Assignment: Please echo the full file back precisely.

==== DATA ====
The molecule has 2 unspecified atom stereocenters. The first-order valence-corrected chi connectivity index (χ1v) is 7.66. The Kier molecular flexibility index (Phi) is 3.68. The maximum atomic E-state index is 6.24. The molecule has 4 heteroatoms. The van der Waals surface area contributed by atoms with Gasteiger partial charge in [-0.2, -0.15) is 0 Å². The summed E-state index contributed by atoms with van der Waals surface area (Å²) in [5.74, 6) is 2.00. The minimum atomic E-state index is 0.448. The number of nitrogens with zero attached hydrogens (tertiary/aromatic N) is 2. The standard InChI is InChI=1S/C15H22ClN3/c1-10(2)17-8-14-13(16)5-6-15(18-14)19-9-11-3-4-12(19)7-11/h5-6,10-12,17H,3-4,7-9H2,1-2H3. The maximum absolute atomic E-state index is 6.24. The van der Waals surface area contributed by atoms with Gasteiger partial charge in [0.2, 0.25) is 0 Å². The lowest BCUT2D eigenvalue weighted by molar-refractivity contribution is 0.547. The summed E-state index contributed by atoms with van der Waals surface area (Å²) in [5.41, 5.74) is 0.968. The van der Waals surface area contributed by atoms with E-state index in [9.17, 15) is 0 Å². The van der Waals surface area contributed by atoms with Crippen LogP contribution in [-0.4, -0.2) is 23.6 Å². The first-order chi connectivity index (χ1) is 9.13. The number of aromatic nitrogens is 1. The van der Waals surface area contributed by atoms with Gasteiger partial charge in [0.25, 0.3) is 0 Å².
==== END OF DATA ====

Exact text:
The molecule has 2 unspecified atom stereocenters. The first-order valence-corrected chi connectivity index (χ1v) is 7.66. The Kier molecular flexibility index (Phi) is 3.68. The maximum atomic E-state index is 6.24. The molecule has 4 heteroatoms. The van der Waals surface area contributed by atoms with Gasteiger partial charge in [-0.2, -0.15) is 0 Å². The summed E-state index contributed by atoms with van der Waals surface area (Å²) in [5.74, 6) is 2.00. The minimum atomic E-state index is 0.448. The number of nitrogens with zero attached hydrogens (tertiary/aromatic N) is 2. The standard InChI is InChI=1S/C15H22ClN3/c1-10(2)17-8-14-13(16)5-6-15(18-14)19-9-11-3-4-12(19)7-11/h5-6,10-12,17H,3-4,7-9H2,1-2H3. The maximum absolute atomic E-state index is 6.24. The van der Waals surface area contributed by atoms with Gasteiger partial charge in [0.2, 0.25) is 0 Å². The lowest BCUT2D eigenvalue weighted by molar-refractivity contribution is 0.547. The summed E-state index contributed by atoms with van der Waals surface area (Å²) in [5.41, 5.74) is 0.968. The van der Waals surface area contributed by atoms with E-state index in [9.17, 15) is 0 Å². The van der Waals surface area contributed by atoms with Crippen LogP contribution in [-0.4, -0.2) is 23.6 Å². The first-order chi connectivity index (χ1) is 9.13. The number of aromatic nitrogens is 1. The van der Waals surface area contributed by atoms with Gasteiger partial charge in [0.25, 0.3) is 0 Å².